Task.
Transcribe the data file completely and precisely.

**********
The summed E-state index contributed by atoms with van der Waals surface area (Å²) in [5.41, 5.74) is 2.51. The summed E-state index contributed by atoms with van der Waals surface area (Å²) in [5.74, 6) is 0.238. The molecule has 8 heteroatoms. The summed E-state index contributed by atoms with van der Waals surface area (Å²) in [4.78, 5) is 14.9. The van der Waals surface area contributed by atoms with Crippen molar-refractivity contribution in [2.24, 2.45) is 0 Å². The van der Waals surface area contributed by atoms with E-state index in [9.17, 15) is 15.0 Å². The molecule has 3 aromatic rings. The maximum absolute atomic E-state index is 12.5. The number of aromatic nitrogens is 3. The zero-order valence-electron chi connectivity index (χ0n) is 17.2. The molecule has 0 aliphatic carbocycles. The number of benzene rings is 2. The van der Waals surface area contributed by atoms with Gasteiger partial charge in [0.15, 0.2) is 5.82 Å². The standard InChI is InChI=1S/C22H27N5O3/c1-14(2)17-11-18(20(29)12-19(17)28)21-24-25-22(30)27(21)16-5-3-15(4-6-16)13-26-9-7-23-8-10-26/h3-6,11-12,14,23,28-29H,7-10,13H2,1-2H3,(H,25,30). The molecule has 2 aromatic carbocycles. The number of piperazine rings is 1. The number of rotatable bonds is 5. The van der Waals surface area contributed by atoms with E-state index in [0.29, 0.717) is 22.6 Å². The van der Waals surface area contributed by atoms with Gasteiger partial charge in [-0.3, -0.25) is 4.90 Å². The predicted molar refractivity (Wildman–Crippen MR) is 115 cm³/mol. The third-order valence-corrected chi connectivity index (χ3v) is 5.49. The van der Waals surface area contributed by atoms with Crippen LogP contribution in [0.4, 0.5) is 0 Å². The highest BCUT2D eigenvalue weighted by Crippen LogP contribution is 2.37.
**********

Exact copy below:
The summed E-state index contributed by atoms with van der Waals surface area (Å²) in [5.41, 5.74) is 2.51. The summed E-state index contributed by atoms with van der Waals surface area (Å²) in [5.74, 6) is 0.238. The molecule has 8 heteroatoms. The summed E-state index contributed by atoms with van der Waals surface area (Å²) in [4.78, 5) is 14.9. The van der Waals surface area contributed by atoms with Crippen molar-refractivity contribution in [2.24, 2.45) is 0 Å². The van der Waals surface area contributed by atoms with E-state index in [9.17, 15) is 15.0 Å². The molecule has 3 aromatic rings. The maximum absolute atomic E-state index is 12.5. The number of aromatic nitrogens is 3. The zero-order valence-electron chi connectivity index (χ0n) is 17.2. The molecule has 0 aliphatic carbocycles. The number of benzene rings is 2. The van der Waals surface area contributed by atoms with Gasteiger partial charge in [0.15, 0.2) is 5.82 Å². The standard InChI is InChI=1S/C22H27N5O3/c1-14(2)17-11-18(20(29)12-19(17)28)21-24-25-22(30)27(21)16-5-3-15(4-6-16)13-26-9-7-23-8-10-26/h3-6,11-12,14,23,28-29H,7-10,13H2,1-2H3,(H,25,30). The molecule has 2 aromatic carbocycles. The number of piperazine rings is 1. The number of rotatable bonds is 5. The van der Waals surface area contributed by atoms with E-state index in [0.29, 0.717) is 22.6 Å². The van der Waals surface area contributed by atoms with Gasteiger partial charge in [-0.3, -0.25) is 4.90 Å². The predicted molar refractivity (Wildman–Crippen MR) is 115 cm³/mol. The third-order valence-corrected chi connectivity index (χ3v) is 5.49. The van der Waals surface area contributed by atoms with Crippen LogP contribution in [0.4, 0.5) is 0 Å². The highest BCUT2D eigenvalue weighted by Crippen LogP contribution is 2.37.